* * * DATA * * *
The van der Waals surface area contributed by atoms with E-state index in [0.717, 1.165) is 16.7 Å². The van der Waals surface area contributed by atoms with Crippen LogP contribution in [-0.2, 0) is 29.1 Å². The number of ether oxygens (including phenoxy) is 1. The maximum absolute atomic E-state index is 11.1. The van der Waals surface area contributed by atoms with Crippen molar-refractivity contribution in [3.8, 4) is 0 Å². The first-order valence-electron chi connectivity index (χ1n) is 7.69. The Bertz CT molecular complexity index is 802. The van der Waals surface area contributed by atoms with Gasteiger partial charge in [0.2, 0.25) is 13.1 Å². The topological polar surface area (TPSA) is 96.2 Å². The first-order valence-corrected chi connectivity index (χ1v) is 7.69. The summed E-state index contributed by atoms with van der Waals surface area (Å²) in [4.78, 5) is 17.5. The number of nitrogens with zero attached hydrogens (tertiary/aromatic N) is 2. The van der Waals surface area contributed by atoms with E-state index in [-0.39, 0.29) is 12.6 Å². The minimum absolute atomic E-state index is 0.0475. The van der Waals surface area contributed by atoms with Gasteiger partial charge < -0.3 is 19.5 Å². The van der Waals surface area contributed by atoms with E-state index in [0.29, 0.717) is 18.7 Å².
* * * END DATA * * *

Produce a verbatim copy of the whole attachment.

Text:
The van der Waals surface area contributed by atoms with E-state index in [0.717, 1.165) is 16.7 Å². The van der Waals surface area contributed by atoms with Crippen LogP contribution in [-0.2, 0) is 29.1 Å². The number of ether oxygens (including phenoxy) is 1. The maximum absolute atomic E-state index is 11.1. The van der Waals surface area contributed by atoms with Crippen molar-refractivity contribution in [3.8, 4) is 0 Å². The first-order valence-electron chi connectivity index (χ1n) is 7.69. The Bertz CT molecular complexity index is 802. The van der Waals surface area contributed by atoms with Gasteiger partial charge in [0.2, 0.25) is 13.1 Å². The topological polar surface area (TPSA) is 96.2 Å². The first-order valence-corrected chi connectivity index (χ1v) is 7.69. The summed E-state index contributed by atoms with van der Waals surface area (Å²) in [4.78, 5) is 17.5. The number of nitrogens with zero attached hydrogens (tertiary/aromatic N) is 2. The van der Waals surface area contributed by atoms with E-state index in [-0.39, 0.29) is 12.6 Å². The minimum absolute atomic E-state index is 0.0475. The van der Waals surface area contributed by atoms with Gasteiger partial charge < -0.3 is 19.5 Å². The van der Waals surface area contributed by atoms with E-state index in [0.29, 0.717) is 18.7 Å².